Listeria is a bacteria that can cause serious illness in seniors, pregnant women, newborns and adults with weakened immune systems.

Copyright © 2013 HealthDay. All rights reserved.

Please be aware that this information is provided to supplement the care provided by your physician. It is neither intended nor implied to be a substitute for professional medical advice. CALL YOUR HEALTHCARE PROVIDER IMMEDIATELY IF YOU THINK YOU MAY HAVE A MEDICAL EMERGENCY. Always seek the advice of your physician or other qualified health provider prior to starting any new treatment or with any questions you may have regarding a medical condition.

OF INTEREST:
 

Latest News

Crouse Hospital Appoints Chief Information Officer
more >

MedEx Bedside Prescription Delivery Service

Free service offers convenience, patient education at discharge.
more >

CrouseSports Express After-Hours Ortho Care

Immediate care of orthopedic injuries in kids and adults.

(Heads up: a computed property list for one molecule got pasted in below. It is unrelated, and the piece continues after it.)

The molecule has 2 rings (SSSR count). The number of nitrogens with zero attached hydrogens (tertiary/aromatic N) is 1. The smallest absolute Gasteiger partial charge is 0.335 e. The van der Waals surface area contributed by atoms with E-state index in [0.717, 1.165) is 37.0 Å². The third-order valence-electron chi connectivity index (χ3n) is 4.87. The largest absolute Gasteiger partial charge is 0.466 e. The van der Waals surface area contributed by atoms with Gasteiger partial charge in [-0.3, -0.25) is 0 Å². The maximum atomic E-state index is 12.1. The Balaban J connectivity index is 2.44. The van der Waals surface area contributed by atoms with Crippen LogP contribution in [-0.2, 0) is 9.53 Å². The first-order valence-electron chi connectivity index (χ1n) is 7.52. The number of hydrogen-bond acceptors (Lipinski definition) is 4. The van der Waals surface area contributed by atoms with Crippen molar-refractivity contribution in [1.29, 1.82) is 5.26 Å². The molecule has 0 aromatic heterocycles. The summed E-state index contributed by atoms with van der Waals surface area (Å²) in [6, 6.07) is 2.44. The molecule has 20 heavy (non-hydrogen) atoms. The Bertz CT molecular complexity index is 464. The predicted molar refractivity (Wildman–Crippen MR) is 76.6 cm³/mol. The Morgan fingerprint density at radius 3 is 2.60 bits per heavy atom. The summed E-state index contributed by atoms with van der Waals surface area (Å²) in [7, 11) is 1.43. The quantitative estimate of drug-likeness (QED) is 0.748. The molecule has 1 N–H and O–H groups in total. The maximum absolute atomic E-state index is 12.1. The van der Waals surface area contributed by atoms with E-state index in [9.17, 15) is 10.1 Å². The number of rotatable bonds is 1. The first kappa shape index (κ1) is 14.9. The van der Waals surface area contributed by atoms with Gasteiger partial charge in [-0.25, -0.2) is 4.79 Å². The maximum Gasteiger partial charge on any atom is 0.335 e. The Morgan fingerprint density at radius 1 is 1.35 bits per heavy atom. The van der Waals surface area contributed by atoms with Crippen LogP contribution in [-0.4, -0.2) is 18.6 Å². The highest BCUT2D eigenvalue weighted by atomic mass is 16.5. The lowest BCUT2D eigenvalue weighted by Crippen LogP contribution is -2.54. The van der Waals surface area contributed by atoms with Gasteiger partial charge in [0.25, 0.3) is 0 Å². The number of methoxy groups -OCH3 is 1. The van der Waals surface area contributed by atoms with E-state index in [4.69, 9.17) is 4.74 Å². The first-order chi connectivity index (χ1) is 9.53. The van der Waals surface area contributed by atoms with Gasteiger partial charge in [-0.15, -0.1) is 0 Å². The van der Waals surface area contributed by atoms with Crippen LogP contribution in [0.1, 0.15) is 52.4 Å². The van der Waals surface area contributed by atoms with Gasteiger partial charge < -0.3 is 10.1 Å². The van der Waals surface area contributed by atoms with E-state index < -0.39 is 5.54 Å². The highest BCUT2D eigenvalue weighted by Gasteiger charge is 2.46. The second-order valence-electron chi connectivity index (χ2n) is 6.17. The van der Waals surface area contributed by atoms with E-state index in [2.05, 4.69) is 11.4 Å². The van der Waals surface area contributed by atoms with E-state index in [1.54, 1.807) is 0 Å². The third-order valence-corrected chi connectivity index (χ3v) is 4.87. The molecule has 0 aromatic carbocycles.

more >

Weight Loss Surgery

Is it right for you? Attend a free information seminar held twice monthly.
more >

Quality at Crouse

See how Crouse Hospital strives to provide the best in patient care.
more >

Cheer Up That Special Someone

Say get well or welcome a new arrival with a gift purchased right at Crouse.

more >

Make an Online Donation Now

Your donation of any amount helps support Crouse services & programs in a meaningful way.
more >

Shop Online Now

Say get well, thinking of you or welcome new baby with a unique gift from the Crouse Gift Shop.

more >